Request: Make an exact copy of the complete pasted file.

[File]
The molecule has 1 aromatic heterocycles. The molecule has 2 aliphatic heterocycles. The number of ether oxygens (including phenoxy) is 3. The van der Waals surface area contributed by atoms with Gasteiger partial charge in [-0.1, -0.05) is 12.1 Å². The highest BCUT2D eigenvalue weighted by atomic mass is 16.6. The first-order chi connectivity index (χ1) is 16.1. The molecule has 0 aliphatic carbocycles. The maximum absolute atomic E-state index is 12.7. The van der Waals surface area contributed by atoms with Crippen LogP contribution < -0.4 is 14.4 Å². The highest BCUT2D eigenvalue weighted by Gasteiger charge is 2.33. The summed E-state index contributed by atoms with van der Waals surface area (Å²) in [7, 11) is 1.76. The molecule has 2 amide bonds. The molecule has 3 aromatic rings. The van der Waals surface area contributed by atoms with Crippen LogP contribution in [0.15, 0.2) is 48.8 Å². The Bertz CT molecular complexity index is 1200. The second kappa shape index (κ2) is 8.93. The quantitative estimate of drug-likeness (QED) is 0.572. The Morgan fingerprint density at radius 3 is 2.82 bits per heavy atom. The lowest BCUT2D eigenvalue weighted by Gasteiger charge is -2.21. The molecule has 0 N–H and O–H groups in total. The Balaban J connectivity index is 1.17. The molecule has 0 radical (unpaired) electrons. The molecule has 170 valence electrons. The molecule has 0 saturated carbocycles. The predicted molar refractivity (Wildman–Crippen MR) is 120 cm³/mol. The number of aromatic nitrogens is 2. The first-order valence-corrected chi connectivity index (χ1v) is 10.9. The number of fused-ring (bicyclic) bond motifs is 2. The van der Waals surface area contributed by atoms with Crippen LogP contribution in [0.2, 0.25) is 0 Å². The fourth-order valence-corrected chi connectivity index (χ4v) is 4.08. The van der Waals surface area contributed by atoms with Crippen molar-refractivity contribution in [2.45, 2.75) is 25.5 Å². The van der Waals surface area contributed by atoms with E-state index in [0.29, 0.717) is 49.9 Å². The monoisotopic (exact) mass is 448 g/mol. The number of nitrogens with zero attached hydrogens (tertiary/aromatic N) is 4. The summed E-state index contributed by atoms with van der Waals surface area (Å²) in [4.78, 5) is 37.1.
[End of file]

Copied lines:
The molecule has 1 aromatic heterocycles. The molecule has 2 aliphatic heterocycles. The number of ether oxygens (including phenoxy) is 3. The van der Waals surface area contributed by atoms with Gasteiger partial charge in [-0.1, -0.05) is 12.1 Å². The highest BCUT2D eigenvalue weighted by atomic mass is 16.6. The first-order chi connectivity index (χ1) is 16.1. The molecule has 0 aliphatic carbocycles. The maximum absolute atomic E-state index is 12.7. The van der Waals surface area contributed by atoms with Crippen LogP contribution < -0.4 is 14.4 Å². The highest BCUT2D eigenvalue weighted by Gasteiger charge is 2.33. The summed E-state index contributed by atoms with van der Waals surface area (Å²) in [7, 11) is 1.76. The molecule has 2 amide bonds. The molecule has 3 aromatic rings. The van der Waals surface area contributed by atoms with Crippen LogP contribution in [0.15, 0.2) is 48.8 Å². The Bertz CT molecular complexity index is 1200. The second kappa shape index (κ2) is 8.93. The quantitative estimate of drug-likeness (QED) is 0.572. The Morgan fingerprint density at radius 3 is 2.82 bits per heavy atom. The lowest BCUT2D eigenvalue weighted by Gasteiger charge is -2.21. The molecule has 0 N–H and O–H groups in total. The Balaban J connectivity index is 1.17. The molecule has 0 radical (unpaired) electrons. The molecule has 170 valence electrons. The molecule has 0 saturated carbocycles. The predicted molar refractivity (Wildman–Crippen MR) is 120 cm³/mol. The number of aromatic nitrogens is 2. The first-order valence-corrected chi connectivity index (χ1v) is 10.9. The number of fused-ring (bicyclic) bond motifs is 2. The van der Waals surface area contributed by atoms with Crippen LogP contribution in [0.2, 0.25) is 0 Å². The fourth-order valence-corrected chi connectivity index (χ4v) is 4.08. The van der Waals surface area contributed by atoms with Crippen molar-refractivity contribution in [2.45, 2.75) is 25.5 Å². The van der Waals surface area contributed by atoms with E-state index in [0.29, 0.717) is 49.9 Å². The monoisotopic (exact) mass is 448 g/mol. The number of nitrogens with zero attached hydrogens (tertiary/aromatic N) is 4. The summed E-state index contributed by atoms with van der Waals surface area (Å²) in [4.78, 5) is 37.1.